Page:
Consider KC Keefer and Nancy Barlow. For them a Route 66 adventure has led to the development of an incredible endeavor that captures the essence, the spirit of the road with a series of interviews entitled Genuine Route 66 Life. Not only do these interviews inspire, but in time they will be a valuable historic record.
Tucumcari in New Mexico is fast becoming a haven for inspiring and inspired people. Spend an evening with Nancy and Kevin at the Blue Swallow Motel, the Talley’s at Motel Safari, visit with Heidi and Gar at Tee Pee Curios and see if your view of the world isn’t forever altered.
Just ask David and Amanda Brenner about such an encounter. They are now joining the growing ranks of people who have decided that there is more to life than living for the acquisition of a paycheck. As a result, soon another Route 66 time capsule will be meeting the needs of travelers on Route 66 in Tucumcari.
Allen Greer and his family are starting life anew in Truxton, Arizona as they put a little shine on the tarnished gem that is the Frontier Motel and restaurant. A new Zealand businessman purchased the property after being inspired by Route 66.
Similar stories are to be found at every turn on Route 66 from the Campbell Hotel in Tulsa to Cool Springs in Arizona, from 66 to Cali on Santa Monica Pier to the Wigwam Motel in Rialto.
Rich Henry at Henry’s Rabbit Ranch.
Stop and visit with Henry at Henry’s Rabbit Ranch, Laurel and the gang at Afton Station, Angel Degadillo in Seligman, Bob Lile in Amarillo, Connie Echols in Cuba, or Gary at Paris Springs Junction, Take time to listen to the guests who stop by and let yourself be drawn into animated conversations with people from Holland and Germany, Japan and Australia, France and China, and see if you don’t find yourself thinking about abandonment of the traditional nine to five job, a career change, and the trappings of suburbia. After each visit look at your speedometer and see if you haven’t adapted a slower pace of travel, and found a bit more enjoyment in the journey.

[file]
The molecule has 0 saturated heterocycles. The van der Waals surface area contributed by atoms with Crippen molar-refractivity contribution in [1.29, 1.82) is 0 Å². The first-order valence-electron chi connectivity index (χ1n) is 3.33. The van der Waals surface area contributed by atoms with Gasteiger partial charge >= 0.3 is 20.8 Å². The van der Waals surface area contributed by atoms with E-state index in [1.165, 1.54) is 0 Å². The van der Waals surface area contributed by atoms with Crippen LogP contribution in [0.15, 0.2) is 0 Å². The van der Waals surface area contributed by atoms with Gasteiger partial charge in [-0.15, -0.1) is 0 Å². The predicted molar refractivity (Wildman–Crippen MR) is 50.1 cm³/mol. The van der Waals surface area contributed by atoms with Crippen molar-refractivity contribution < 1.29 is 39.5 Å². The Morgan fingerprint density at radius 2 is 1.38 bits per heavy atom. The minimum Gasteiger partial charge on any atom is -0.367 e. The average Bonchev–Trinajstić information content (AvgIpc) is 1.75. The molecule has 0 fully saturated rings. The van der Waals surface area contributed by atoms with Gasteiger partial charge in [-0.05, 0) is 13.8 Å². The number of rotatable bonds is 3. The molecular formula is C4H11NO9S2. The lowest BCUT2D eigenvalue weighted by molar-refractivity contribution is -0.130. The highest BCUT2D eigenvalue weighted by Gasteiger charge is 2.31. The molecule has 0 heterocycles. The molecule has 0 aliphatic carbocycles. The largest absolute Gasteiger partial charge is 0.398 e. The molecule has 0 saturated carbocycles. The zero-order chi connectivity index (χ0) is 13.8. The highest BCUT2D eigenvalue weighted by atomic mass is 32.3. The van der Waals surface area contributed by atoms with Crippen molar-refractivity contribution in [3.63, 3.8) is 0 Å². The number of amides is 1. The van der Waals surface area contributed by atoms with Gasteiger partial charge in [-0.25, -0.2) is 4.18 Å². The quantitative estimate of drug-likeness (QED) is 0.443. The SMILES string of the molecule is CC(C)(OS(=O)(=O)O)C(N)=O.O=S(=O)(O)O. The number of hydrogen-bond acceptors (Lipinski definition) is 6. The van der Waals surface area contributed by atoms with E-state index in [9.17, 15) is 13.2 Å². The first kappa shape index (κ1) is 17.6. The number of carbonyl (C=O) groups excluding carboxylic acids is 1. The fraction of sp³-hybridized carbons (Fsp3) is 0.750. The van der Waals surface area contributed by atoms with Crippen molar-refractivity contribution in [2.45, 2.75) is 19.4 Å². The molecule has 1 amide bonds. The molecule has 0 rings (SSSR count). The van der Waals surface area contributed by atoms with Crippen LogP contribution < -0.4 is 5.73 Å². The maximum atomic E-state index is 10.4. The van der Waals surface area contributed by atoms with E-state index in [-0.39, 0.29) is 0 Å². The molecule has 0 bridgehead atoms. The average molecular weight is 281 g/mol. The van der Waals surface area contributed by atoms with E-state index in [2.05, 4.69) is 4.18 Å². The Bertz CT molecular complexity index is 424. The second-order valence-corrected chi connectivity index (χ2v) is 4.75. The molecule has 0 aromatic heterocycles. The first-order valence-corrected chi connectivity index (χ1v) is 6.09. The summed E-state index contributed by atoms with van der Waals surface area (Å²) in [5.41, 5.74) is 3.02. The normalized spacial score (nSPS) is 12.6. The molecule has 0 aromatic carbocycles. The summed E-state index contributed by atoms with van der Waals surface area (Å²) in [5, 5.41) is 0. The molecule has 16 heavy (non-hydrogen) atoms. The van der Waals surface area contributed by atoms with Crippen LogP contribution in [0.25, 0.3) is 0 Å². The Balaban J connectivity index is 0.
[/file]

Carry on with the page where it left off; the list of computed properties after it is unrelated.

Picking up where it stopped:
Harley and Annabelle with author Jim Hinckley in Erick, Oklahoma.
However, the people that have adopted a Route 66 way of life are doing more than just touching and changing the lives of the people they meet. They are also changing the very face of America, at least along the Main Streets in towns all along that highway.
Visit Pontiac, Illinois or Cuba, Missouri, Tucumcari, New Mexico or Galena, Kansas, and see if your not inspired to do something in your hometown even if it isn’t on Route 66. Spend a weekend at the Route 66 International Festival or Cuba Fest, and see if you don’t find yourself dreaming in a Norman Rockwell style.
Route 66 is more than a mere highway. It is the stuff of dreams, the Main Street of America, a state of mind, and a magical place of unbridled inspiration.
Route 66 is now America’s longest attraction and its biggest museum. It is the template for the future and the best of America. It is iconic and revered, it is a national treasure.
Its not exactly a well kept secret that my dearest friend and I enjoy adventures on the road less traveled, especially for followers of this blog. Nor is it a secret that followers of the blog share a similar fascination. After all, last week the posting of the three part series about our adventure to Crown King, Arizona, and along the historic Senator Highway garnered more page views, and more requests for additional information, than anything yet posted this year.
Additionally, the books written reflect our passions. Their sales reflect the fact that adventurers and armchair adventurers also long for the road less traveled, and the wonders awaiting discovery there.
All of this and the interest sparked by interviews such as last weeks on Rudy Maxa’sprogram, have inspired the publicist and I to discuss serious expansion of development of the lecture series, and making myself more available to speak at conventions, events, and as a keynote speaker for organization. With that said, if my services can enhance an event, convention, or function, please drop me a note.
Okay, as we wrap up the week the next order of business is a quick look down the road, and the answering of some questions received this week, specifically about the Route 66 International festival. Lets start with the festival.